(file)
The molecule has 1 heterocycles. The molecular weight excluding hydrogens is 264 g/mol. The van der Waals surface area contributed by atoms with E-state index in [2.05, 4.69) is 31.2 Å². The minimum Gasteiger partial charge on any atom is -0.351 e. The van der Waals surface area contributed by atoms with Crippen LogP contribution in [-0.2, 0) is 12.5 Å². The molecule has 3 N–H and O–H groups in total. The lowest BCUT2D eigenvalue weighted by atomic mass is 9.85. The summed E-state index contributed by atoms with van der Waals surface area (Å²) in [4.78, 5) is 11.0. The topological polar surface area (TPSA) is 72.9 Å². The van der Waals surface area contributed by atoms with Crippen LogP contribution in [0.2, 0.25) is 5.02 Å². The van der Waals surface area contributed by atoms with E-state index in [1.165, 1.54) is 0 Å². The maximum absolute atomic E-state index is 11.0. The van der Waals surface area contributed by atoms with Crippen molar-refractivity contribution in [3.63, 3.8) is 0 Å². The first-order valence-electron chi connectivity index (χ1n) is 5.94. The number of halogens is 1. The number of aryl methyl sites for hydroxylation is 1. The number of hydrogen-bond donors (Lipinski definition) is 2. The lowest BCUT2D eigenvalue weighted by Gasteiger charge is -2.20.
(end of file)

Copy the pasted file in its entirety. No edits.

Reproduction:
The molecule has 1 heterocycles. The molecular weight excluding hydrogens is 264 g/mol. The van der Waals surface area contributed by atoms with E-state index in [2.05, 4.69) is 31.2 Å². The minimum Gasteiger partial charge on any atom is -0.351 e. The van der Waals surface area contributed by atoms with Crippen LogP contribution in [-0.2, 0) is 12.5 Å². The molecule has 3 N–H and O–H groups in total. The lowest BCUT2D eigenvalue weighted by atomic mass is 9.85. The summed E-state index contributed by atoms with van der Waals surface area (Å²) in [4.78, 5) is 11.0. The topological polar surface area (TPSA) is 72.9 Å². The van der Waals surface area contributed by atoms with Crippen LogP contribution in [0.2, 0.25) is 5.02 Å². The van der Waals surface area contributed by atoms with E-state index in [1.165, 1.54) is 0 Å². The maximum absolute atomic E-state index is 11.0. The van der Waals surface area contributed by atoms with Crippen molar-refractivity contribution in [3.63, 3.8) is 0 Å². The first-order valence-electron chi connectivity index (χ1n) is 5.94. The number of halogens is 1. The number of aryl methyl sites for hydroxylation is 1. The number of hydrogen-bond donors (Lipinski definition) is 2. The lowest BCUT2D eigenvalue weighted by Gasteiger charge is -2.20.